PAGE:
Electronic health records (EHRs) are digitizing valuable medical data on a massive scale. However, up to 70% of meaningful information for medical registries, outcomes researchers, and clinicians is held within practitioner notes. These free text fields are unstructured, so there is little to no standardization of the content, format, or quality of these notes. Consequently, transforming these free text fields into useful, quantified data remains a difficult problem.

Natural language processing (NLP) offers a computational means to synthesize this text. From a high level, NLP here involves feeding an algorithm large amounts of EHR notes from which it “learns” a set of rules to identify what is meaningful. These rules take the form of probabilistic and statistical functions. Lin et al. (2013) offers a simple example: an NLP-based algorithm should determine that “hypertension” and “elevated blood pressure” refer to the same concept. It should also be able to evaluate the context of these phrases and determine whether they reflect a new diagnosis, patient-reported symptoms, family history, and so on.

Ultimately, NLP promises a method to quickly and cost-effectively sift through huge amounts of EHR notes and give quantifications of phenomena of interest. And this is already happening, as exemplified in some of the following published research:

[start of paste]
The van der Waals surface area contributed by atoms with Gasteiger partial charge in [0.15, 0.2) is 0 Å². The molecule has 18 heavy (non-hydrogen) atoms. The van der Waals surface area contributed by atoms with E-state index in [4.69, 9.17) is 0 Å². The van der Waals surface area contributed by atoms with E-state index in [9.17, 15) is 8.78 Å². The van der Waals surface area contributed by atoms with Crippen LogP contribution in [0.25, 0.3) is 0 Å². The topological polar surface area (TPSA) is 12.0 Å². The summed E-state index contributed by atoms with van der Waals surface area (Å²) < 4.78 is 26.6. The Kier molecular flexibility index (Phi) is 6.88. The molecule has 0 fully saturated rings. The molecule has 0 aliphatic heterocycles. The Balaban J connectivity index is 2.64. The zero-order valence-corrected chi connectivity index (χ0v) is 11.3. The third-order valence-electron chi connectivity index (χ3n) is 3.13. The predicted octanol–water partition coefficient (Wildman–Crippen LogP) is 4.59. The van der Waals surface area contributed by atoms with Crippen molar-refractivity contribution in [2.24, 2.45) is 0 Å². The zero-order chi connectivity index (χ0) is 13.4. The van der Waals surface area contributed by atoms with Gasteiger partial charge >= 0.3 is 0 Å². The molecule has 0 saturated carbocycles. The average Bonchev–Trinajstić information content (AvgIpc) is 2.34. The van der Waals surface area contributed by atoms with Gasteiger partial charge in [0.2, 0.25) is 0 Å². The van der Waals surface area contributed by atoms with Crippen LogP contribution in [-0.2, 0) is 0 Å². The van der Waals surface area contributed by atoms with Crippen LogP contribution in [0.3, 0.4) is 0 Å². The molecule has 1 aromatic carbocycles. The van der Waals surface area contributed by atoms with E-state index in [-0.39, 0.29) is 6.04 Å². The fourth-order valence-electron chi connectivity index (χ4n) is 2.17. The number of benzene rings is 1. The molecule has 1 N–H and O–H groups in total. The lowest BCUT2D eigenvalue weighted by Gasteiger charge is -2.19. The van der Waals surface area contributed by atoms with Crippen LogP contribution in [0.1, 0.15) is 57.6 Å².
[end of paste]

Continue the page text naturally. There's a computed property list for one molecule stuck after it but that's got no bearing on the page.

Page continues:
However, NLP successes remain largely in the lab, versus the clinic. This is due to the fact that developing highly accurate NLP programs is still a very difficult problem. Intuitively, processing free text in a clinically-meaningful way faces a number of challenges, such as:

  • Syntax and grammar subtleties, such as punctuation (e.g., the period after “Dr.” does not indicate a sentence’s end);
  • Identifying the start and end to meaningful phrases (e.g., is “extremely irritable” different from just “irritable”);
  • Synonyms and tense (e.g., “swelling”, “swollen”, and “inflammation” reflect the same phenomenon);
  • Spelling errors and abbreviations;
  • Sequencing, ordering, and temporality (“primary patient complaint…” vs. “patient initially experienced…” vs. “patient presented in March…”); 

These factors are on top of the intra- and inter-individual variability classically associated with outcomes research, and on top of the task of determining what metrics are relevant to a research question in the first place.

Altogether, NLP software is not at a point where it can be bought off-the-shelf, fed a handful of clinician notes, and produce highly-accurate, statistically significant inferences. Consequently, researchers considering NLP tools should be cognizant that successful studies generally benefit from the following:

  • Large amounts of data to train and validate a NLP algorithm;
    • Computing power closer to the scale of supercomputers than personal PCs;
    • A narrow research question (versus exploratory analyses, which can become unwieldy given that “teaching” an algorithm what is relevant is already difficult); 
    • Additional structured data to be used in conjunction with EHR notes (e.g., ICD-9 codes, prescription claims data).

See our recent blog post for information on the larger role RexDB can play in transforming EHR data into reliable research findings.